Trump will be the second president to be the grand marshal. George W. Bush had that honor in 2004.
Word of Trump’s visit to the Daytona International Speedway started to leak Tuesday when airspace restrictions were put in place for race day. In addition, the Secret Service tweeted Wednesday that no drone activity would be allowed within a 30-mile radius of the track.
The marriage of NASCAR fans and the Republican party has long been in place. Many of the RVs parked in the spacious infield have Trump flags flying on the top of their vehicles. There are life-size cutouts of the president and Trump look-alikes at the races this week.
Brian France, former NASCAR chief executive, publicly endorsed Trump in 2016 even as NASCAR was dealing with an issue where Trump’s criticism of Mexican immigrants angered some in the sport, including the sponsor of the truck series. It caused NASCAR to cancel its award banquet from Trump’s Doral property.
France also recruited drivers to appear at a Trump rally in Georgia. France later clarified that the endorsement was a personal one, not one from NASCAR. Trump said at rallies that he had received NASCAR’s endorsement.
France stepped down as chief executive when he was arrested and later convicted of driving under the influence in New York.
Last year, Trump gave car owner Roger Penske the Presidential Medal of Freedom and has hosted Series winners, as did President Obama.
Trump’s re-election campaign will air an ad on Fox’s coverage of the race. And in Saturday’s Xfinity Series race, Joe Nemechek had a Trump/Pence 2020 logo on his car.
By contrast, in 1992 Democratic presidential candidate Bill Clinton was grand marshal of a NASCAR race at Darlington, S.C. He was roundly booed wherever he went and drivers had to be persuaded to have their picture taken with him. Clinton was widely criticized by the crowd as being a “draft dodger.”
When Clinton gave the start command, the crowd was chanting “Bush, Bush” for incumbent President George H.W. Bush. Winner Darrell Waltrip showed up in the winner’s circle wearing a “Bush/Quayle ‘92” pin.
Xfinity series season begins
Noah Gragson won his first Xfinity Series race Saturday, taking advantage of a restart with two laps to go. He was declared the winner before the checkered flag when there was a wreck on the final lap. Harrison Burton was second and Timmy Hill was third. It was the first Xfinity race of the season.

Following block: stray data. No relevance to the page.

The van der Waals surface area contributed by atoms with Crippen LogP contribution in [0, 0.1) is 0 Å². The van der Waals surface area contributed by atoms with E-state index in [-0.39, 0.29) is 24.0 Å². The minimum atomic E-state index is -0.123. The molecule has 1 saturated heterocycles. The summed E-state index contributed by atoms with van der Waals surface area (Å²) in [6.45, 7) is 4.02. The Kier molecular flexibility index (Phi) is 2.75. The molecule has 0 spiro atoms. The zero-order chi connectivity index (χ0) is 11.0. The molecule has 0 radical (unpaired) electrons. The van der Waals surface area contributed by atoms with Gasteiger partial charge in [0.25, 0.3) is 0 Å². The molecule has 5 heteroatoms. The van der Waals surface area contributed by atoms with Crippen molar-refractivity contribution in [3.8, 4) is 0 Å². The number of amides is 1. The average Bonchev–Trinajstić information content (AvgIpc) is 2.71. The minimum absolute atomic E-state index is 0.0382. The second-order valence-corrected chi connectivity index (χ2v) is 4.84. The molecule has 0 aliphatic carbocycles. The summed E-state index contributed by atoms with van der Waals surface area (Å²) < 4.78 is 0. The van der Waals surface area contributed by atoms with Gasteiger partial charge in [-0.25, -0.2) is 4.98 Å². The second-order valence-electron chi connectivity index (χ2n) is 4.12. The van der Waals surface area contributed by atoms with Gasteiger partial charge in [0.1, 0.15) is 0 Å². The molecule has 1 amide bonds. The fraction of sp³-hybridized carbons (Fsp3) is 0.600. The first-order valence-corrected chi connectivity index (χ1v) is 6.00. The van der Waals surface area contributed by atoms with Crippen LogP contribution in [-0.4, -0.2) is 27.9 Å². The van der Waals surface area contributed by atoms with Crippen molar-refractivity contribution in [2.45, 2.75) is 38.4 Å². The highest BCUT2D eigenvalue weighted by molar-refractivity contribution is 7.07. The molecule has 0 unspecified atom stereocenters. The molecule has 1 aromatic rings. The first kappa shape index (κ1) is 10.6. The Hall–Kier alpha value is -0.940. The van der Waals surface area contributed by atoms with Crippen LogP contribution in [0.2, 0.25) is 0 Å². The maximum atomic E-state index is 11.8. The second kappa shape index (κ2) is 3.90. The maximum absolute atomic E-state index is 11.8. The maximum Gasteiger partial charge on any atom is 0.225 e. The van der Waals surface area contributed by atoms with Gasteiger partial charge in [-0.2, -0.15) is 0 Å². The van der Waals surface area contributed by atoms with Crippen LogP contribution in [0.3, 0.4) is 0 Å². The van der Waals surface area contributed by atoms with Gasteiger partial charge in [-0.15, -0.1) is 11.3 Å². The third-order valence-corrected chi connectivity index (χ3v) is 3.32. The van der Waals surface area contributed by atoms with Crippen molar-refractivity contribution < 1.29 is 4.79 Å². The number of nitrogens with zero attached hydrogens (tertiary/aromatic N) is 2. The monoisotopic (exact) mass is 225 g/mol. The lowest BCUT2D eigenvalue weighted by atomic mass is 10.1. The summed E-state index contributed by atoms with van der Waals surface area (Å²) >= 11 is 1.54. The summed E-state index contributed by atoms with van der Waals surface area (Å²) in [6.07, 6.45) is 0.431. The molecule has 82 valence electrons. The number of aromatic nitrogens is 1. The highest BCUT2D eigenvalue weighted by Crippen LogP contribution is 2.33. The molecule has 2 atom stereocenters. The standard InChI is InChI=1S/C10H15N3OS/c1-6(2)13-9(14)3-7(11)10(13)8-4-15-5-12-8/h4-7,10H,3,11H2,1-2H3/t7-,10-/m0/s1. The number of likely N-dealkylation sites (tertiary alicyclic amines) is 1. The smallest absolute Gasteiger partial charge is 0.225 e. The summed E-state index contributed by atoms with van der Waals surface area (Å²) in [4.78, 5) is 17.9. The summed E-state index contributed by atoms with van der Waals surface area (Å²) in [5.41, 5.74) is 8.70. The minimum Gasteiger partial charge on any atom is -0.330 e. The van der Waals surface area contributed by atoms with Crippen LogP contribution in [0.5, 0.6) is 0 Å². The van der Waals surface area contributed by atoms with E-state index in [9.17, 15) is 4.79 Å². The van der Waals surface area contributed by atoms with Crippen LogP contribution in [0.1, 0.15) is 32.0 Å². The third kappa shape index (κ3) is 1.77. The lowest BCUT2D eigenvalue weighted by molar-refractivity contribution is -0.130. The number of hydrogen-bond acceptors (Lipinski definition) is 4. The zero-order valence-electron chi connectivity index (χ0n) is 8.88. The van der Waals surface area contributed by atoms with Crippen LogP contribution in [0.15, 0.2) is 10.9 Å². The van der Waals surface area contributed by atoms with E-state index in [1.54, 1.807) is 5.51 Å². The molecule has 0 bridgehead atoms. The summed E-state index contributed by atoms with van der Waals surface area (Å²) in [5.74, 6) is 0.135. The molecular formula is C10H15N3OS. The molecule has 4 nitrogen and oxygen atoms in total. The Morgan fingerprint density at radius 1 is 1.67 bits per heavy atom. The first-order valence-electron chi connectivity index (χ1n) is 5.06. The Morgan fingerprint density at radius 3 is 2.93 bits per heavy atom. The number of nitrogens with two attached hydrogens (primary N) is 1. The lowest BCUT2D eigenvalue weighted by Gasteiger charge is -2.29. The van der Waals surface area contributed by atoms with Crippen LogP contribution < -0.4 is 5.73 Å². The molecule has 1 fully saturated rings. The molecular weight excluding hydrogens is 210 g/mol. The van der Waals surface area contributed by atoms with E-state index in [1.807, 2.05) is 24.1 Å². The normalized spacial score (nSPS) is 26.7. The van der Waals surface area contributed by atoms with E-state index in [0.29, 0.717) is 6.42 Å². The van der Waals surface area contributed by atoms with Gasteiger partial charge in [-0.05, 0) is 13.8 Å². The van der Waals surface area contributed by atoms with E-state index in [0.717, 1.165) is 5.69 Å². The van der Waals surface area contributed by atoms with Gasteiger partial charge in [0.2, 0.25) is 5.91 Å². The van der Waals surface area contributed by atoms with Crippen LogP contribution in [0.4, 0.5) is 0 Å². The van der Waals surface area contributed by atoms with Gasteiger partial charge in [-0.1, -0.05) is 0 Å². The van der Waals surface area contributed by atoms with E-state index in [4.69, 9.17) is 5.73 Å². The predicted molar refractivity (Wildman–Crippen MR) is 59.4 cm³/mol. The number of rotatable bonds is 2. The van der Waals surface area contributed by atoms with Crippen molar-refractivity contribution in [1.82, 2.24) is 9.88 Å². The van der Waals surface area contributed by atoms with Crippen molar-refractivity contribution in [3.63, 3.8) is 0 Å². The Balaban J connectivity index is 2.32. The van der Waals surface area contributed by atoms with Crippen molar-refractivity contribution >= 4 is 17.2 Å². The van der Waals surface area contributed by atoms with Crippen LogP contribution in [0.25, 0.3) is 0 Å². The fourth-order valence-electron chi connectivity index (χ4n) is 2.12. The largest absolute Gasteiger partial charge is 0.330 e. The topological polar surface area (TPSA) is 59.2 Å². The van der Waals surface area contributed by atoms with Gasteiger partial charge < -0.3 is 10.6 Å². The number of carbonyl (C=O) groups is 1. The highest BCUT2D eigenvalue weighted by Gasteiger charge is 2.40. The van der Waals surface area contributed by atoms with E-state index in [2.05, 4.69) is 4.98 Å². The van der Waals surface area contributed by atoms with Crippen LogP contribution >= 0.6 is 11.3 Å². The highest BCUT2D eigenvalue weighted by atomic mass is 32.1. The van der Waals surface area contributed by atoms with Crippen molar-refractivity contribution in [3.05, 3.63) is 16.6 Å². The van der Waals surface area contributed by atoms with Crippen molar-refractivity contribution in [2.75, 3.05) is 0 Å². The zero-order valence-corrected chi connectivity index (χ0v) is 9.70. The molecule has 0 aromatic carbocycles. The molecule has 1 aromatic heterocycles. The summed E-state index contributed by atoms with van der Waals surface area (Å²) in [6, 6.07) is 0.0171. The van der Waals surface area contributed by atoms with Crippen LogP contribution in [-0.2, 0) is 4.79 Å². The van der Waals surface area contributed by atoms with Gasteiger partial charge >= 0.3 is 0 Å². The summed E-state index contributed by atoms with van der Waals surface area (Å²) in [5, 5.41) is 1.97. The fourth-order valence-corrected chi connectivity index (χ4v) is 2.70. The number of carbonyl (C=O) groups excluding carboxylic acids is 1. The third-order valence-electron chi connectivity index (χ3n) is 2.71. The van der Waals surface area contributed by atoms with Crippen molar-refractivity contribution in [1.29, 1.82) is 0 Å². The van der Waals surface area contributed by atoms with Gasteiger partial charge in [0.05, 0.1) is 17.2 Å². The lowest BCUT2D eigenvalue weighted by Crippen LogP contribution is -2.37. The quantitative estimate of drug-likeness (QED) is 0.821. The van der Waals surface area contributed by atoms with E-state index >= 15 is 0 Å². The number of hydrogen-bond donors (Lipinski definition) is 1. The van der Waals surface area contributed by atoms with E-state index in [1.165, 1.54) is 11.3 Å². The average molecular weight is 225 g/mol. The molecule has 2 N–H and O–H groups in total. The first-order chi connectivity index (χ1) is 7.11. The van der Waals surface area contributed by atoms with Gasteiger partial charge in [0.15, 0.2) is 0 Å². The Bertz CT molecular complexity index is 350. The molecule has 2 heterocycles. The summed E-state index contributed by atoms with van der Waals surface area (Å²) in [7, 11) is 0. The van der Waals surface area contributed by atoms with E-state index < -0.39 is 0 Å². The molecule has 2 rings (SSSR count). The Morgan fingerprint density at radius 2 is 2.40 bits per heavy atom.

“I’m speechless right now,” Gragson said. “I didn’t think this would come. ... I spent a lot of time with Dale [Earnhardt] Jr. this week, talked to him for about two hours, and wanted to be a better speedway racer. He told me, go have fun — wreckers or checkers. … Be there at the end, and just go and lead the damn thing. That’s what we did.”
Gragson drives for JR Motorpsorts, owned by Earnhardt Jr.
“[This] never gets old, man,” Earnhardt said. “I don’t expect I’ll ever do it again as a driver, so I’ll take these whenever they’re coming. If I can get it here as an owner, or part of any kind of success like this, it’s a great feeling.”
Bubba Wallace, driving the No. 43 of Richard Petty Motorsports, will honor Kobe Bryant, his daughter and seven others killed in a helicopter crash on Jan. 26 with a decal on his car.
“To see somebody have that big of an impact, you can only hope to leave that sort of impact when it’s your time to go,” Wallace said. “Seeing how he was as a father and player, I want to line yourself up to follow that path. It was a huge loss for the sports world and just for the world in general.”
Wallace will also have a decal on his front roof pillar dedicated to John Andretti, a former driver for Petty, who died Jan. 30 of cancer.